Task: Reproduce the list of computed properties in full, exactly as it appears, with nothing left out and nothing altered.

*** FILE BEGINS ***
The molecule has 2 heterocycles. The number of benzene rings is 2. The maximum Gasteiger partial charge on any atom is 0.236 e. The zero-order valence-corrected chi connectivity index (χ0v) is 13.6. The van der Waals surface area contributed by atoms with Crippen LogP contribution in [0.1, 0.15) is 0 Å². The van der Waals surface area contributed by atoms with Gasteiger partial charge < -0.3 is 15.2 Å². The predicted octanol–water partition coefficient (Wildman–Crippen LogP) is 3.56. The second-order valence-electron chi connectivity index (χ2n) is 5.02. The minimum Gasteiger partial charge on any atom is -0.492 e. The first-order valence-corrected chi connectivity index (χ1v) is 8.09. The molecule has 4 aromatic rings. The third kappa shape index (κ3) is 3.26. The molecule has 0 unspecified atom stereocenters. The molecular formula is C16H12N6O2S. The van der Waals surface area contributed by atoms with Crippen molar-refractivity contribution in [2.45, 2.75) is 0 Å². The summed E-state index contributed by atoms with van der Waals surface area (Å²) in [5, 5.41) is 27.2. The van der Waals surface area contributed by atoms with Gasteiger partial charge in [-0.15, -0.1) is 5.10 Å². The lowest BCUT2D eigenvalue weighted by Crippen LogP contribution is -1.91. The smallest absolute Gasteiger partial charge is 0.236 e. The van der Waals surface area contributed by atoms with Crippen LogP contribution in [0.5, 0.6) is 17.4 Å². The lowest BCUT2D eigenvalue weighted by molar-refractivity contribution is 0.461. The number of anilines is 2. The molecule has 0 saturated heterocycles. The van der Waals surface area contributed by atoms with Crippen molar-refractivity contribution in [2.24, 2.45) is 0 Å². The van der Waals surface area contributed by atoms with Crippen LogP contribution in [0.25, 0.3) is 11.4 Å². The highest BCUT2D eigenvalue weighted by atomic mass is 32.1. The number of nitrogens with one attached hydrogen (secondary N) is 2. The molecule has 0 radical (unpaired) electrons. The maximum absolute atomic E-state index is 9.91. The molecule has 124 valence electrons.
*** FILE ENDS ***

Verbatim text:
The molecule has 2 heterocycles. The number of benzene rings is 2. The maximum Gasteiger partial charge on any atom is 0.236 e. The zero-order valence-corrected chi connectivity index (χ0v) is 13.6. The van der Waals surface area contributed by atoms with Crippen LogP contribution in [0.1, 0.15) is 0 Å². The van der Waals surface area contributed by atoms with Gasteiger partial charge < -0.3 is 15.2 Å². The predicted octanol–water partition coefficient (Wildman–Crippen LogP) is 3.56. The second-order valence-electron chi connectivity index (χ2n) is 5.02. The minimum Gasteiger partial charge on any atom is -0.492 e. The first-order valence-corrected chi connectivity index (χ1v) is 8.09. The molecule has 4 aromatic rings. The third kappa shape index (κ3) is 3.26. The molecule has 0 unspecified atom stereocenters. The molecular formula is C16H12N6O2S. The van der Waals surface area contributed by atoms with Crippen molar-refractivity contribution in [2.45, 2.75) is 0 Å². The summed E-state index contributed by atoms with van der Waals surface area (Å²) in [5, 5.41) is 27.2. The van der Waals surface area contributed by atoms with Gasteiger partial charge in [-0.15, -0.1) is 5.10 Å². The lowest BCUT2D eigenvalue weighted by Crippen LogP contribution is -1.91. The smallest absolute Gasteiger partial charge is 0.236 e. The van der Waals surface area contributed by atoms with Crippen LogP contribution in [0.5, 0.6) is 17.4 Å². The lowest BCUT2D eigenvalue weighted by molar-refractivity contribution is 0.461. The number of anilines is 2. The molecule has 0 saturated heterocycles. The van der Waals surface area contributed by atoms with Crippen molar-refractivity contribution in [2.24, 2.45) is 0 Å². The van der Waals surface area contributed by atoms with Crippen LogP contribution in [0.25, 0.3) is 11.4 Å². The highest BCUT2D eigenvalue weighted by atomic mass is 32.1. The number of nitrogens with one attached hydrogen (secondary N) is 2. The molecule has 0 radical (unpaired) electrons. The maximum absolute atomic E-state index is 9.91. The molecule has 124 valence electrons.